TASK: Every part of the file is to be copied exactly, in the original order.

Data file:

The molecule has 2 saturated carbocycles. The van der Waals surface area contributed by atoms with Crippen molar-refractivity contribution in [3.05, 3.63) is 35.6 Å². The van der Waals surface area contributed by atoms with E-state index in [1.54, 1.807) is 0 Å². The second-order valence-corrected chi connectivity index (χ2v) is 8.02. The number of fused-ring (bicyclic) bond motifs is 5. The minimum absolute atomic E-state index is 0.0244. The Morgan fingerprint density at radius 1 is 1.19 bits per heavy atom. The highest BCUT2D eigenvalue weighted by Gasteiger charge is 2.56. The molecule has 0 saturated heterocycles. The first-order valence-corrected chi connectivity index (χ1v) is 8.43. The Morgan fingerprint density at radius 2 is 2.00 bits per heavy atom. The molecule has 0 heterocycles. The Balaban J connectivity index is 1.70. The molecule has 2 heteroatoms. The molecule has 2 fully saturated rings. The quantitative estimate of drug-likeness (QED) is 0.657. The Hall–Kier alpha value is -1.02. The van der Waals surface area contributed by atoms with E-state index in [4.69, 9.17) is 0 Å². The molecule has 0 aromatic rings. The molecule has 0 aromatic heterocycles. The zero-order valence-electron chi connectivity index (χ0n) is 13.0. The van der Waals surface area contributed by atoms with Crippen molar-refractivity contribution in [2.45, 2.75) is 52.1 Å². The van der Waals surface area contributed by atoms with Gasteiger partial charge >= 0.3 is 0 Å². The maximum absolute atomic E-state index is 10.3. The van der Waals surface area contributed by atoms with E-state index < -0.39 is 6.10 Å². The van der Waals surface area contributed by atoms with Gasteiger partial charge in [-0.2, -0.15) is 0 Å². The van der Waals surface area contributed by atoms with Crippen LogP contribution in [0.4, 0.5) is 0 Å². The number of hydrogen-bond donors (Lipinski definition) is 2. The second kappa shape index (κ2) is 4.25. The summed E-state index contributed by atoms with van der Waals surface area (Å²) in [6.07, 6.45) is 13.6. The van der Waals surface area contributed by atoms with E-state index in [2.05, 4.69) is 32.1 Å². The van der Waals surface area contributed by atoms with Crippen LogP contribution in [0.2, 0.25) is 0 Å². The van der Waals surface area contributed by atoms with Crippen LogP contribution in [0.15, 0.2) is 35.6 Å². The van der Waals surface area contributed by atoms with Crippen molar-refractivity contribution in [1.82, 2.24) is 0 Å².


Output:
The molecule has 2 saturated carbocycles. The van der Waals surface area contributed by atoms with Crippen molar-refractivity contribution in [3.05, 3.63) is 35.6 Å². The van der Waals surface area contributed by atoms with E-state index in [1.54, 1.807) is 0 Å². The second-order valence-corrected chi connectivity index (χ2v) is 8.02. The number of fused-ring (bicyclic) bond motifs is 5. The minimum absolute atomic E-state index is 0.0244. The Morgan fingerprint density at radius 1 is 1.19 bits per heavy atom. The highest BCUT2D eigenvalue weighted by Gasteiger charge is 2.56. The molecule has 0 saturated heterocycles. The first-order valence-corrected chi connectivity index (χ1v) is 8.43. The Morgan fingerprint density at radius 2 is 2.00 bits per heavy atom. The molecule has 0 heterocycles. The Balaban J connectivity index is 1.70. The molecule has 2 heteroatoms. The molecule has 2 fully saturated rings. The quantitative estimate of drug-likeness (QED) is 0.657. The Hall–Kier alpha value is -1.02. The van der Waals surface area contributed by atoms with E-state index in [4.69, 9.17) is 0 Å². The molecule has 0 aromatic rings. The molecule has 0 aromatic heterocycles. The zero-order valence-electron chi connectivity index (χ0n) is 13.0. The van der Waals surface area contributed by atoms with Crippen molar-refractivity contribution in [2.45, 2.75) is 52.1 Å². The van der Waals surface area contributed by atoms with Gasteiger partial charge >= 0.3 is 0 Å². The maximum absolute atomic E-state index is 10.3. The van der Waals surface area contributed by atoms with E-state index < -0.39 is 6.10 Å². The van der Waals surface area contributed by atoms with Gasteiger partial charge in [-0.2, -0.15) is 0 Å². The van der Waals surface area contributed by atoms with Crippen LogP contribution in [0.4, 0.5) is 0 Å². The number of hydrogen-bond donors (Lipinski definition) is 2. The second kappa shape index (κ2) is 4.25. The summed E-state index contributed by atoms with van der Waals surface area (Å²) in [6.07, 6.45) is 13.6. The van der Waals surface area contributed by atoms with E-state index in [2.05, 4.69) is 32.1 Å². The van der Waals surface area contributed by atoms with Crippen LogP contribution in [0.2, 0.25) is 0 Å². The van der Waals surface area contributed by atoms with Crippen LogP contribution in [0.15, 0.2) is 35.6 Å². The van der Waals surface area contributed by atoms with Crippen molar-refractivity contribution in [1.82, 2.24) is 0 Å².